The paths of the garden at Western Hills, which I visited a couple weeks back, were crowded with the mauve blossoms of self-seeding honesty, the biennial Lunaria annua. Because it was ubiquitous, I took no photos but of course now sorely wished I had. MB Maher took this photo, which still doesn’t begin to convey the crush of mauve-flowering honesty round the bend of nearly every path.
I wished I had taken a photo of the carpets of lunaria because the color of the flower is so definitively mauve. And mauve, I just learned, was the first chemically created color. (No, I never took high school chemistry but was shunted into the girls-only ghetto of the clerical courses. And this was in the 1970s!)
At a time when the British Empire was being seriously inconvenienced by malaria, a boy of 18, William Henry Perkin, stumbled into this seminal link between chemistry and industry in 1856, when his experiment to discover a synthetic quinine went awry but inadvertently resulted in the first permanent chemical dye. Following Queen Victoria’s lead, the Victorians draped themselves in mauve.
Despite its historical significance, it would surprise me if anyone actively sought out this color to include in their gardens. For one thing, as colors go, it’s a bit of a non-starter. Does anyone really desire the color or just tolerate it for the sake of the useful plant on which it blooms? ( e.g. Erysimum ‘Bowle’s Mauve’)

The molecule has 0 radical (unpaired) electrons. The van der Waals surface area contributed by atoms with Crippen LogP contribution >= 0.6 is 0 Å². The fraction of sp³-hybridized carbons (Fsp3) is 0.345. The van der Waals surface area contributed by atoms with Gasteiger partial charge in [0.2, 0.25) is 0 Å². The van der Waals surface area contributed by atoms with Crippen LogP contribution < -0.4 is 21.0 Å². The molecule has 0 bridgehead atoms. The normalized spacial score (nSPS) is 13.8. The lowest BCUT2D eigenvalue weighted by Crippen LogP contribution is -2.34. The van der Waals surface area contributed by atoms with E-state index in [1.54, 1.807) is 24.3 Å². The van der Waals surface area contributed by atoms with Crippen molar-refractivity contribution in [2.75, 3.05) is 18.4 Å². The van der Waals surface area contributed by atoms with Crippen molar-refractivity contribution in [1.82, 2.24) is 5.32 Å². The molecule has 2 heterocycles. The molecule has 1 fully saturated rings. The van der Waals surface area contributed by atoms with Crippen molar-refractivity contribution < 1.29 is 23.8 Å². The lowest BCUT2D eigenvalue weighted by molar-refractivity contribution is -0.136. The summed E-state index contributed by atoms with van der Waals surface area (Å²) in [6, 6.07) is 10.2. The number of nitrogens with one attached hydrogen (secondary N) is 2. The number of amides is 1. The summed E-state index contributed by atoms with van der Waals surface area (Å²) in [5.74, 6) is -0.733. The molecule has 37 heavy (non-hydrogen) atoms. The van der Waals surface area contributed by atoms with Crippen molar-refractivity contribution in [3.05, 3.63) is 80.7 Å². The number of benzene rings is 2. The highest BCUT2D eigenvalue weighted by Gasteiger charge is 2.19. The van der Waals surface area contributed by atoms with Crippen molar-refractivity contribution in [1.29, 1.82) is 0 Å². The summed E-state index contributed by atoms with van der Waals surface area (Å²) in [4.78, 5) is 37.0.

But mauve also seems to carry the whiff of Victorian drawing rooms, aspidistras in copper pots on the entryway table alongside calling cards of visitors for tea later in the afternoon. In other words, mauve has been accused of being old-fashioned. But for next year, I’m thinking how well mauve sets off all the yellows and tender white flowers of spring. And there are dark-leaved and variegated varieties of lunaria worth searching seed catalogues for too. These are the kind of easy (some might say weedy but not me), billowy plants that give a garden body. A rather elusive concept, but the shorthand would be that which separates a garden from a landscape installation.
I found this April 5 photo, year unknown but within the last few years, of some lunaria blooming in my garden, to the right in the photo. This supposedly easy naturalizer for shade hasn’t found conditions here to its liking….yet.